Todd Akin is still the Republican candidate for U.S. Senate in Missouri.
That's a question that should be pondered by U.S. Sen. Roy Blunt, and former Sens. John Ashcroft, Christopher "Kit" Bond and John C. Danforth. Those four men, the elder statesmen of the Missouri Republican Party, urged Mr. Akin to leave the race against Democratic incumbent Claire McCaskill in the aftermath of Mr. Akin's horribly wrong statement about what he called "legitimate rape."
The cynic would see their failed attempt to push Mr. Akin out of the race as pure political survival, separating their party from the albatross that Mr. Akin has become to save the rest of their statewide ticket.
Missourians, whatever their political persuasion, should hope there's more to it than that. These four men have records of leadership far different than the extremism of Mr. Akin and the demagoguery embodied by many others in their party today.
We hope that Mrs. Blunt, Ashcroft, Bond and Danforth have a serious desire to pull the Republican Party back from the brink of extremism and make it credible again.
Some Republicans would scoff at the idea that this page cares about a vibrant Republican Party. They'd be wrong.
Missouri's strongest days have been the result of a dynamic debate between center-left Democrats and center-right Republicans who cared deeply about the future of the Show-Me State. They were able to find common ground on the important issues of the day. During the gubernatorial terms of Mr. Bond and Mr. Ashcroft, Missouri built roads, spent money on education and invested in its future.
A struggling Missouri needs a return to those days.
That's why it's important that Mr. Blunt, as the sitting U.S. Senator, and the colleagues who preceded him continue discussing what they can do to bring the state's Republican Party back to a place where "compromise" isn't a dirty word.
They could start by all reading the speech Mr. Danforth gave to the Bar Association of Metropolitan St. Louis on June 14. It was an eloquent call to arms for Republicans to return to the time when members of both parties spent time together socially, got to know each other's families, respected differing philosophies. It was a time, Mr. Danforth said, when the political center was "the place where decisions once were made."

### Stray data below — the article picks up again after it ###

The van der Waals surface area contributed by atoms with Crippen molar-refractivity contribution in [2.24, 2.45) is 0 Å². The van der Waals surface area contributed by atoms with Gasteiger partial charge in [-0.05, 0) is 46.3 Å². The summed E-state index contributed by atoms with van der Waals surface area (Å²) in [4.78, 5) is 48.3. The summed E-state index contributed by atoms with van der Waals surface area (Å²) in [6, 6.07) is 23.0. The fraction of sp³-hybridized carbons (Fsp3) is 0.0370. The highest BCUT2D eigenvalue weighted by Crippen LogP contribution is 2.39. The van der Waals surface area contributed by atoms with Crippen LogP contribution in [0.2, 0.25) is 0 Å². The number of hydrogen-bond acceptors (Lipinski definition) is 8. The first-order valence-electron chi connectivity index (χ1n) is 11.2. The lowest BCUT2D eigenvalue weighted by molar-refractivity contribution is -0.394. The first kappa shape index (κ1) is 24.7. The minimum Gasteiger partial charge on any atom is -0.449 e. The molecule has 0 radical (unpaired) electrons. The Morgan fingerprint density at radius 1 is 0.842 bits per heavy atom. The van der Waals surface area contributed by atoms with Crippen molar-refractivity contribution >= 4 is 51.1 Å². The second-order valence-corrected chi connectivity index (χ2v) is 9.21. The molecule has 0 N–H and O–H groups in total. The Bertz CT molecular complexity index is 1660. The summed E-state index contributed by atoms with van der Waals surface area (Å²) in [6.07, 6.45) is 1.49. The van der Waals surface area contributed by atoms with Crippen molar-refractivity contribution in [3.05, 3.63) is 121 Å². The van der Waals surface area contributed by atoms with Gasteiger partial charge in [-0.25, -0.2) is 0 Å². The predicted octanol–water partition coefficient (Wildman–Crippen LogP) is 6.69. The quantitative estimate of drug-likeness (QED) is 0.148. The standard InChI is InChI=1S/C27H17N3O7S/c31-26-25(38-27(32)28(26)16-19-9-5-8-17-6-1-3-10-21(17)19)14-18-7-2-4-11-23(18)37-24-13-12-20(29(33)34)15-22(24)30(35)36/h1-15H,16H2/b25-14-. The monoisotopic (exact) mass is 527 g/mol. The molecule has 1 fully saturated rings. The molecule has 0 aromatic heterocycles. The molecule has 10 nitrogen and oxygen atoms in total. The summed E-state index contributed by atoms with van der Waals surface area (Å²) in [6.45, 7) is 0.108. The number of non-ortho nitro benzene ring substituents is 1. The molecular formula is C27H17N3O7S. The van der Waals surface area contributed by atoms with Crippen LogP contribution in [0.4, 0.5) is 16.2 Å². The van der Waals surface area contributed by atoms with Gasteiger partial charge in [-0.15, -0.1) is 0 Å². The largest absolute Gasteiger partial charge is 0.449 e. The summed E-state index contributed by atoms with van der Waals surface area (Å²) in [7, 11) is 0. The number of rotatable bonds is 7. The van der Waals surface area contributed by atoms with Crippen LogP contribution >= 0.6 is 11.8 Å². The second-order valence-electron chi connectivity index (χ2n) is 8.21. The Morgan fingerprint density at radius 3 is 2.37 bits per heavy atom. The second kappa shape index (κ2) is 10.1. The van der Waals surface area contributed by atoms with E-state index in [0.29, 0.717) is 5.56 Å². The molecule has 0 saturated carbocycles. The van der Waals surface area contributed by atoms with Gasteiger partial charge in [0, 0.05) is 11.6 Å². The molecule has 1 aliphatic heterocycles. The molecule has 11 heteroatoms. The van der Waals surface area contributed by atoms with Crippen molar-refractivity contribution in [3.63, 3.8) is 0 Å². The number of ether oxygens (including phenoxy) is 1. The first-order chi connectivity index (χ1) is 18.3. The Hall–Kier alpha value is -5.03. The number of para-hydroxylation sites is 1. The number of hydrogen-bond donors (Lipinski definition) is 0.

Mr. Danforth knows what has happened in Missouri and the nation over the past few years. The Republican Party embraced a serious movement — the Tea Party — but then also gave cover to the most extreme parts of that movement to win votes.
They fomented phony anger at President Barack Obama. Mr. Blunt, a reasonable man, gave a nod to the "birthers" during his own campaign for the U.S. Senate. Other Republicans announced they would never raise taxes, ever.
This enabled extremists like Mr. Akin to move from the fringes of the party to the forefront. Now he's atop the Missouri fall ticket. No wonder the party's leaders are worried.
Their problem, though, is much bigger than Mr. Akin. As we have noted before, Mr. Danforth's words ring a bit hollow in light of his personal endorsement of one of the most extreme members of his party, Ed Martin. The St. Louis lawyer is the party's nominee for attorney general.
This is a man whose time as Gov. Matt Blunt's chief of staff proved he was unfit for office. He'll say anything to win and is running a campaign of pure hatred and dishonesty.
But he is coddled while Mr. Akin is jettisoned.
The problem for the Republican Party is going to get worse before it gets better. The combination of term limits and gerrymandered redistricting created seats that will tilt far to the right for years to come. Republicans easily control the state Legislature but can't produce a statewide candidate with the gravitas of a Mr. Danforth or Mr. Bond.
Let us remember, the incoming speaker of the Missouri House, Rep. Tim Jones, R-Eureka, was an actual party to the original birther lawsuit against the president.
And Mr. Akin is the problem?
Each of the Missouri leaders who asked Mr. Akin to step down is aware that it would be impossible for someone with their relatively moderate records to win a Missouri primary today. Perhaps that's why Mr. Bond decided suddenly in 2009 not to seek re-election. He saw the writing on the wall that led to the devastating primary losses of Republican Senate lions like Richard Lugar of Indiana and Bob Bennett of Utah.
Mr. Bond helped bring Missouri, and the nation, the popular Parents as Teachers program. That could never happen today. Mr. Ashcroft championed tougher ethics laws. His party today won't touch them.
Mr. Danforth already led a Missouri Republican revival once before. His election as state attorney general in 1968 brought the party back from exile. It led directly to Mr. Bond's gubernatorial win four years later.
That Missouri Republican Party can hardly be seen today. As a U.S. senator, Mr. Danforth forged a lasting friendship with his Democratic rival, the late Sen. Tom Eagleton. Mr. Blunt and Ms. McCaskill, two political veterans who have a respect for compromise, could forge that same partnership on Missouri's behalf if only the political extremists would get out of the way.
In his June speech, Mr. Danforth spoke the truth about extremism in today's political world. It was alive and well long before Todd Akin became a national embarrassment. His words should become a meaningful part of an attempt to rebuild the American political center.
"What America desperately needs is another voice," Mr. Danforth said. "I'm not talking about another party. I'm talking about another voice, one that was once shared by many Democrats and many Republicans. You and I can help us find that voice. It's the voice of a political center that we must rebuild. It's the voice that must demand to be heard again. It's a voice that must shout to politicians of both parties. 'Enough of this! Get on with the work of government.'"